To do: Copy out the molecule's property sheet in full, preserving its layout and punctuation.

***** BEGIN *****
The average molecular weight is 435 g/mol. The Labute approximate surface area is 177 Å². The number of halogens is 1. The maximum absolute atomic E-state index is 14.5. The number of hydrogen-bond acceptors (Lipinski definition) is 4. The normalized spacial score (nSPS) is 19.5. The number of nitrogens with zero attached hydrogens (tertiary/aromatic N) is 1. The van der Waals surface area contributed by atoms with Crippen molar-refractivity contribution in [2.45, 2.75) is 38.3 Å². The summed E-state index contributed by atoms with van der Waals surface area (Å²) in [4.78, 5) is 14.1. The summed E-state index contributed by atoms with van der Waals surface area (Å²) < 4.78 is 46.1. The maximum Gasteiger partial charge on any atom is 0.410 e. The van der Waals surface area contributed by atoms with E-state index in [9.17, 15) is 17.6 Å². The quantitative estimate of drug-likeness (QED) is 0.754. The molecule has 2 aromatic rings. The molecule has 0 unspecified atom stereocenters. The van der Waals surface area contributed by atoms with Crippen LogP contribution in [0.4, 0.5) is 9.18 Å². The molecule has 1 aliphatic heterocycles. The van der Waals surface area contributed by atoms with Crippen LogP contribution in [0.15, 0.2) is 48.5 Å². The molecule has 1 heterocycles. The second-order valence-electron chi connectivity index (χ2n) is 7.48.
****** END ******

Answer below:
The average molecular weight is 435 g/mol. The Labute approximate surface area is 177 Å². The number of halogens is 1. The maximum absolute atomic E-state index is 14.5. The number of hydrogen-bond acceptors (Lipinski definition) is 4. The normalized spacial score (nSPS) is 19.5. The number of nitrogens with zero attached hydrogens (tertiary/aromatic N) is 1. The van der Waals surface area contributed by atoms with Crippen molar-refractivity contribution in [2.45, 2.75) is 38.3 Å². The summed E-state index contributed by atoms with van der Waals surface area (Å²) in [4.78, 5) is 14.1. The summed E-state index contributed by atoms with van der Waals surface area (Å²) < 4.78 is 46.1. The maximum Gasteiger partial charge on any atom is 0.410 e. The van der Waals surface area contributed by atoms with E-state index in [9.17, 15) is 17.6 Å². The quantitative estimate of drug-likeness (QED) is 0.754. The molecule has 2 aromatic rings. The molecule has 0 unspecified atom stereocenters. The van der Waals surface area contributed by atoms with Crippen LogP contribution in [0.4, 0.5) is 9.18 Å². The molecule has 1 aliphatic heterocycles. The van der Waals surface area contributed by atoms with Crippen LogP contribution in [0.15, 0.2) is 48.5 Å². The molecule has 1 heterocycles. The second-order valence-electron chi connectivity index (χ2n) is 7.48.